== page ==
Civil Liberties: 53 / 60 (+2)
D. Freedom of Expression and Belief: 14 / 16 ( +1)
Japan’s news media are overwhelmingly private and independent. Competition is vigorous between television, radio, and print outlets. National and regional newspapers continue to log some of the highest subscription rates in the world. Online media are slowly establishing themselves as well. However, the country’s press clubs, or kisha kurabu, lead to some homogeneity of news coverage by fostering close relationships between the major media and bureaucrats and politicians. There are few media outlets whose editorial stance diverges from a centrist commitment to the status quo. NHK, the national broadcaster, is charged with political neutrality, but controversy has erupted over Abe’s appointments to the NHK board hinting at a politicization of NHK reporting.
Japanese of all faiths can worship freely. Religious groups are permitted to remain unlicensed, but registering with government authorities as a “religious corporation” brings tax benefits and other advantages. While the terrorism perpetrated by the Aum Shinrikyo cult in 1995 led to its designation as a terrorist organization, there are no lingering legal restrictions on religious activities by nonviolent groups. Remaining ties between the state and Shinto organizations have led to vigorous protests and civil rights litigation in the past.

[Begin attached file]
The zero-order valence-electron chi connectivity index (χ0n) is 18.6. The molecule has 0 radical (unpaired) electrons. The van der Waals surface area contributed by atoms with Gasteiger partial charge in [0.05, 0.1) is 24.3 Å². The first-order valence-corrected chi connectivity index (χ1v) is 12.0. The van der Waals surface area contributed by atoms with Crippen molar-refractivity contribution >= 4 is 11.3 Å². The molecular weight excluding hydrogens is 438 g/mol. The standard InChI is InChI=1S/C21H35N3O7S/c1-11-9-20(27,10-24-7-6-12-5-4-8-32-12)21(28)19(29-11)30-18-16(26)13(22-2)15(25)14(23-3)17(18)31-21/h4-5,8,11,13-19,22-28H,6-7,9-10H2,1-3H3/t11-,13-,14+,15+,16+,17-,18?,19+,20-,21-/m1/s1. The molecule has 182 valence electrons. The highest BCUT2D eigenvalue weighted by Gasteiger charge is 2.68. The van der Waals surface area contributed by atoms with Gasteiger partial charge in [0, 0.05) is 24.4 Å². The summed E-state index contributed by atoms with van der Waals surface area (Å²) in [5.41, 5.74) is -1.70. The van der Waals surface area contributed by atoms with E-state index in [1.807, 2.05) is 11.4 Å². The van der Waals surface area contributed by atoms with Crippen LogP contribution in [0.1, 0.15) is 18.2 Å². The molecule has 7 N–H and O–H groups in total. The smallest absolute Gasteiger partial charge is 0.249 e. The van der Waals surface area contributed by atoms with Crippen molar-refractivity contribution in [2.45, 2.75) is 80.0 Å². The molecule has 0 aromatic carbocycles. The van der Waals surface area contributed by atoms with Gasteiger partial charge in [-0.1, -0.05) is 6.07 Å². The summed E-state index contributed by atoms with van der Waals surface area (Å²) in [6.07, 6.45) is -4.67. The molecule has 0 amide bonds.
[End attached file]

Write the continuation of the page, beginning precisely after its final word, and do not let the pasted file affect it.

There are no restrictions on academic freedom. While many institutions of higher education are public, their direct ties with the Ministry of Education have been loosened in recent years, most noticeably through the limited privatization of national universities in the hojinka process of 2006.
E. Associational and Organizational Rights: 11 / 12 ( +1)
The constitution guarantees freedoms of assembly and association. Massive peaceful protests against the restarting of two nuclear reactors in the wake of the 2011 Fukushima meltdown took place in 2012, and similar antinuclear protests continued on a smaller scale throughout 2013. Protests against the U.S. military presence remain frequent in Okinawa.
Nongovernmental organizations (NGOs) have become more active in Japan over the past decade, and bureaucratic hurdles to their formation have largely been eliminated. Common areas of NGO activity include human rights, social welfare, and environmental protection.
Union mobilization is widespread, though it typically takes the form of enterprise-level unions rather than industrial-sector or general unions. Attempts to unionize part-time workers have been freely allowed, though they have not generated a large-scale response.
F. Rule of Law: 15 / 16